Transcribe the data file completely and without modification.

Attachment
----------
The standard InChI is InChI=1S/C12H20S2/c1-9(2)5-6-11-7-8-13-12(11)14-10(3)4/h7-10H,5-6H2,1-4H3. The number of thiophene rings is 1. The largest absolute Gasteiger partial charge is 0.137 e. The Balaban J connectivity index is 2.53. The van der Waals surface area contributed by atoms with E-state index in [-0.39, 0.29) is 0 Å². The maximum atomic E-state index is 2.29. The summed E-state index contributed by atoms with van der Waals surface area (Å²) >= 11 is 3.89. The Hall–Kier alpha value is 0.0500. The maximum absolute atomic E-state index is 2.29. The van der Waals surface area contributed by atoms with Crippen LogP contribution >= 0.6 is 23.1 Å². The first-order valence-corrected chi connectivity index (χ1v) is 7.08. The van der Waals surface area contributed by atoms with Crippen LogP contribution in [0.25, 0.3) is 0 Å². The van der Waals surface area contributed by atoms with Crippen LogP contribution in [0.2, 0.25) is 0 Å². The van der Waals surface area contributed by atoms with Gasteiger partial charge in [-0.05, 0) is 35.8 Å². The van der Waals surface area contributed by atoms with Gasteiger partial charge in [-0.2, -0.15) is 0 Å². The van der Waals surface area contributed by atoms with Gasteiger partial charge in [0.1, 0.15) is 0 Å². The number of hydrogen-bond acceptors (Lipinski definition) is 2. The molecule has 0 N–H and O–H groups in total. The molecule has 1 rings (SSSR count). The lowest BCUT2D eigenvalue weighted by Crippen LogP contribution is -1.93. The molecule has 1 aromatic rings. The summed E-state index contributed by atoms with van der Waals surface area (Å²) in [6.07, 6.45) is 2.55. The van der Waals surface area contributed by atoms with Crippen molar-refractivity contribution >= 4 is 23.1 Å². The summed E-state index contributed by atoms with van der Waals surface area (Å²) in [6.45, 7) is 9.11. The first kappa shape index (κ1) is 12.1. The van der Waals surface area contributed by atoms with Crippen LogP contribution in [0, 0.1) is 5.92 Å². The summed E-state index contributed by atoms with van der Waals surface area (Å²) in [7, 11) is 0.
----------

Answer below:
The standard InChI is InChI=1S/C12H20S2/c1-9(2)5-6-11-7-8-13-12(11)14-10(3)4/h7-10H,5-6H2,1-4H3. The number of thiophene rings is 1. The largest absolute Gasteiger partial charge is 0.137 e. The Balaban J connectivity index is 2.53. The van der Waals surface area contributed by atoms with E-state index in [-0.39, 0.29) is 0 Å². The maximum atomic E-state index is 2.29. The summed E-state index contributed by atoms with van der Waals surface area (Å²) >= 11 is 3.89. The Hall–Kier alpha value is 0.0500. The maximum absolute atomic E-state index is 2.29. The van der Waals surface area contributed by atoms with Crippen LogP contribution >= 0.6 is 23.1 Å². The first-order valence-corrected chi connectivity index (χ1v) is 7.08. The van der Waals surface area contributed by atoms with Crippen LogP contribution in [0.25, 0.3) is 0 Å². The van der Waals surface area contributed by atoms with Crippen LogP contribution in [0.2, 0.25) is 0 Å². The van der Waals surface area contributed by atoms with Gasteiger partial charge in [-0.05, 0) is 35.8 Å². The van der Waals surface area contributed by atoms with Gasteiger partial charge in [-0.2, -0.15) is 0 Å². The van der Waals surface area contributed by atoms with Gasteiger partial charge in [0.1, 0.15) is 0 Å². The number of hydrogen-bond acceptors (Lipinski definition) is 2. The molecule has 0 N–H and O–H groups in total. The molecule has 1 rings (SSSR count). The lowest BCUT2D eigenvalue weighted by Crippen LogP contribution is -1.93. The molecule has 1 aromatic rings. The summed E-state index contributed by atoms with van der Waals surface area (Å²) in [6.07, 6.45) is 2.55. The van der Waals surface area contributed by atoms with Crippen molar-refractivity contribution >= 4 is 23.1 Å². The summed E-state index contributed by atoms with van der Waals surface area (Å²) in [6.45, 7) is 9.11. The first kappa shape index (κ1) is 12.1. The van der Waals surface area contributed by atoms with Crippen LogP contribution in [0, 0.1) is 5.92 Å². The summed E-state index contributed by atoms with van der Waals surface area (Å²) in [7, 11) is 0.